“Pope Francis — his cultural roots, his formation — is completely different,” Faggioli said.
Among those experiences was the 2001 Argentine economic crisis, which sparked riots, soaring unemployment and a quick succession of presidents as the government struggled to handle its massive debts. Bergoglio was intimately involved in trying to help Argentines and their leaders emerge from the turmoil, which many blamed on free-market policies promoted by the U.S.
Yet, that collapse could have easily compelled Bergoglio to finally visit America. It is common for overseas leaders to send a local cardinal as an informal emissary to “make sure that people in Washington, and the U.S. bishops, understood the impact,” of America’s policies abroad, said the Rev. Thomas Reese, a senior analyst with the National Catholic Reporter newspaper and author of “Inside the Vatican.”
But that role would have been unthinkable for Bergoglio. He had very tense relations with much of the Argentine ruling class, often challenging them bluntly in national forums to abandon partisan self-interest and do more for the vulnerable and disadvantaged.
“It wasn’t like he could get together with them, and say, ‘OK, this is our strategy. Let’s go lobby Washington on these things.’ They often weren’t on speaking terms with one another,” Reese said.
However, Francis’ belief about what it meant to be a faithful churchman was likely the biggest factor keeping him from the U.S., church experts say.
Like all Jesuits, Bergoglio vowed he would not seek higher ecclesial office. He is the first Jesuit in the 481-year history of the religious order to become pope. His 1992 appointment as a Buenos Aires auxiliary bishop came as a shock — for him and for Argentine Catholics, most of whom had never heard of him, according to Austen Ivereigh, author of “The Greater Reformer: Francis and the Making of a Radical Pope.”
Dubbed the “slum pope” for his dedication to the poor, he spent much of his time as archbishop in the shantytowns of Buenos Aires. Vacations generally meant staying in his church apartment and reading — just like he did on his Rome vacation this summer.
He didn’t much like to be abroad. In the 1980s, when Bergoglio was sent to Germany for a few months for doctoral studies, he grew so homesick that he spent some nights watching planes take off from the airport for Argentina, Ivereigh wrote.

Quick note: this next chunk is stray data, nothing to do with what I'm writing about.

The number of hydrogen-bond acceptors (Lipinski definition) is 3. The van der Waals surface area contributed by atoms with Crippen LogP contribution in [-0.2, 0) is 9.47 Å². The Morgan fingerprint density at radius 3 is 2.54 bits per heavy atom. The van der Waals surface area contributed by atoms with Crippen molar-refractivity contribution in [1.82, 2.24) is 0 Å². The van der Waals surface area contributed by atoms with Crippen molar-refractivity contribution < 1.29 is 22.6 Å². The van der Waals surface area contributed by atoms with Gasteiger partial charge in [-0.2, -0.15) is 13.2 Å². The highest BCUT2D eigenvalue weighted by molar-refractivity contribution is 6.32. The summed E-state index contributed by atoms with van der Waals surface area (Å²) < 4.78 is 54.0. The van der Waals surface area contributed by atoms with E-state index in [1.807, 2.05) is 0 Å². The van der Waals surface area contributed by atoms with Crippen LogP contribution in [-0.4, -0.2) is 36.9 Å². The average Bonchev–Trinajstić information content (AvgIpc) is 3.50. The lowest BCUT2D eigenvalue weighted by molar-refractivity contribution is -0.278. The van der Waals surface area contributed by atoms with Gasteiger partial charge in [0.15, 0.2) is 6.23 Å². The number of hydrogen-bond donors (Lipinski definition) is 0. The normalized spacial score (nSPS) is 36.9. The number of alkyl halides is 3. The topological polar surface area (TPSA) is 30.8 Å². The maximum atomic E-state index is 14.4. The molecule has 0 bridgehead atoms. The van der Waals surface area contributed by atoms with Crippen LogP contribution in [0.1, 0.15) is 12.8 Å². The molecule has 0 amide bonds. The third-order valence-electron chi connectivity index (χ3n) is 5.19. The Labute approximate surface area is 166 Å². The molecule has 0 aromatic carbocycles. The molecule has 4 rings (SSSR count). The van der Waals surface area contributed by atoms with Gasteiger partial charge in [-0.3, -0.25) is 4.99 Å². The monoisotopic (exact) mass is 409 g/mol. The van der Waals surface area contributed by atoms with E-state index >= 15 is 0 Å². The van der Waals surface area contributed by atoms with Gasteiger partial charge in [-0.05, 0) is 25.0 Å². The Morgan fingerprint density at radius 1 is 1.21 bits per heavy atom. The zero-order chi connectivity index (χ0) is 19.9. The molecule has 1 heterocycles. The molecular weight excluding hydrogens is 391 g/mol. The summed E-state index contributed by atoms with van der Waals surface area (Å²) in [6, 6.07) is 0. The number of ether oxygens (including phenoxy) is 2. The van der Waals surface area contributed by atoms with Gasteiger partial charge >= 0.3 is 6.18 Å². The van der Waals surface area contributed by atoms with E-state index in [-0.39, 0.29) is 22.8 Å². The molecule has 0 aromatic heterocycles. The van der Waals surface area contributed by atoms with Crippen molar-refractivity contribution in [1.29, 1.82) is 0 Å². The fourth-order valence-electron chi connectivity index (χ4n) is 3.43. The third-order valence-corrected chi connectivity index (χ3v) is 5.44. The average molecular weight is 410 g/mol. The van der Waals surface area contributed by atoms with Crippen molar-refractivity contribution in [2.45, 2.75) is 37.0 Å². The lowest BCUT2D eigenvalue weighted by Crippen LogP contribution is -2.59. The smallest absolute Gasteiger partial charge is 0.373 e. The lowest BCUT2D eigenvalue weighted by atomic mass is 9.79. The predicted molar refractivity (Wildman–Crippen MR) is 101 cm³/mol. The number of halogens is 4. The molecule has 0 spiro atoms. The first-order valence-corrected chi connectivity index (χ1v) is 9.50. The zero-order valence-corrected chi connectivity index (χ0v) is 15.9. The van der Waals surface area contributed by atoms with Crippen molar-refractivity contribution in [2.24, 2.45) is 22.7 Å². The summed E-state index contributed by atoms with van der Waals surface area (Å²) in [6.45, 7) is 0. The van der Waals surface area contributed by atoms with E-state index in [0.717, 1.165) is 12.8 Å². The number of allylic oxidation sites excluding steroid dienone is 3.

“It’s not at all surprising to me that he hasn’t been here,” said the Rev. Matt Malone, editor-in-chief of the Jesuit magazine America, based in New York. “His whole life has been devoted to the people of Argentina and South America.”
In a July question-and-answer session with reporters, Francis said he would spend the weeks ahead of his U.S. visit “studying” for the trip. In the past, he had expressed some unease with the English language, but he has given well-delivered — and well-received — speeches in English on two different trips, in South Korea and during his Sri Lanka-Philippines pilgrimage earlier this year. In America, he will be making remarks both in English and Spanish.
His introduction to the U.S. will begin in Washington, where he will address a joint meeting of Congress on Sept. 24, followed by an address to the U.N. General Assembly in New York, and outdoor Mass at the World Meeting of Families in Philadelphia.
But he will start the journey earlier and somewhere much more familiar, in Cuba, where from Sept. 19 to 22 he will mark the country’s new era with the U.S., then travel directly here.
“Francis’ heart is in the Third World and the Global South, but he has a way of proclaiming the Gospel that’s very attractive to people in the United States,” Reese said. “I think there will be an overwhelming response from the American people to him. I think they will be charmed by him.”
Associated Press reporter Nicole Winfield contributed to this report from Rome.